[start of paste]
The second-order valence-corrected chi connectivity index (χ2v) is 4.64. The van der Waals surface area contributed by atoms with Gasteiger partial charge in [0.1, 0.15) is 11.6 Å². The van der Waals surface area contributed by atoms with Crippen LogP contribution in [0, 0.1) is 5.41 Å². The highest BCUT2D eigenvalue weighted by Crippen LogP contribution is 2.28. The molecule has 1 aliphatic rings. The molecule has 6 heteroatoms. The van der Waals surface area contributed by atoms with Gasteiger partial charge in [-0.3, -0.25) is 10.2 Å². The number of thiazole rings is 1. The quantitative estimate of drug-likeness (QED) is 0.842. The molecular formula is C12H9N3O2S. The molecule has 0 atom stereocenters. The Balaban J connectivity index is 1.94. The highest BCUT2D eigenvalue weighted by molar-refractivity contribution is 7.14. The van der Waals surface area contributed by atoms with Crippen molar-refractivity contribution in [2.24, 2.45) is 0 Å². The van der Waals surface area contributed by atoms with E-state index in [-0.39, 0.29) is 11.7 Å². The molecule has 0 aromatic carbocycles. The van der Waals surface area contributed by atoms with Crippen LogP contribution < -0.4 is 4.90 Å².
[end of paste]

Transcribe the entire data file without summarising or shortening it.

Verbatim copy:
The second-order valence-corrected chi connectivity index (χ2v) is 4.64. The van der Waals surface area contributed by atoms with Gasteiger partial charge in [0.1, 0.15) is 11.6 Å². The van der Waals surface area contributed by atoms with Crippen LogP contribution in [0, 0.1) is 5.41 Å². The highest BCUT2D eigenvalue weighted by Crippen LogP contribution is 2.28. The molecule has 1 aliphatic rings. The molecule has 6 heteroatoms. The van der Waals surface area contributed by atoms with Gasteiger partial charge in [-0.3, -0.25) is 10.2 Å². The number of thiazole rings is 1. The quantitative estimate of drug-likeness (QED) is 0.842. The molecular formula is C12H9N3O2S. The molecule has 0 atom stereocenters. The Balaban J connectivity index is 1.94. The highest BCUT2D eigenvalue weighted by molar-refractivity contribution is 7.14. The van der Waals surface area contributed by atoms with Crippen molar-refractivity contribution in [2.24, 2.45) is 0 Å². The van der Waals surface area contributed by atoms with E-state index in [-0.39, 0.29) is 11.7 Å². The molecule has 0 aromatic carbocycles. The van der Waals surface area contributed by atoms with Crippen LogP contribution < -0.4 is 4.90 Å².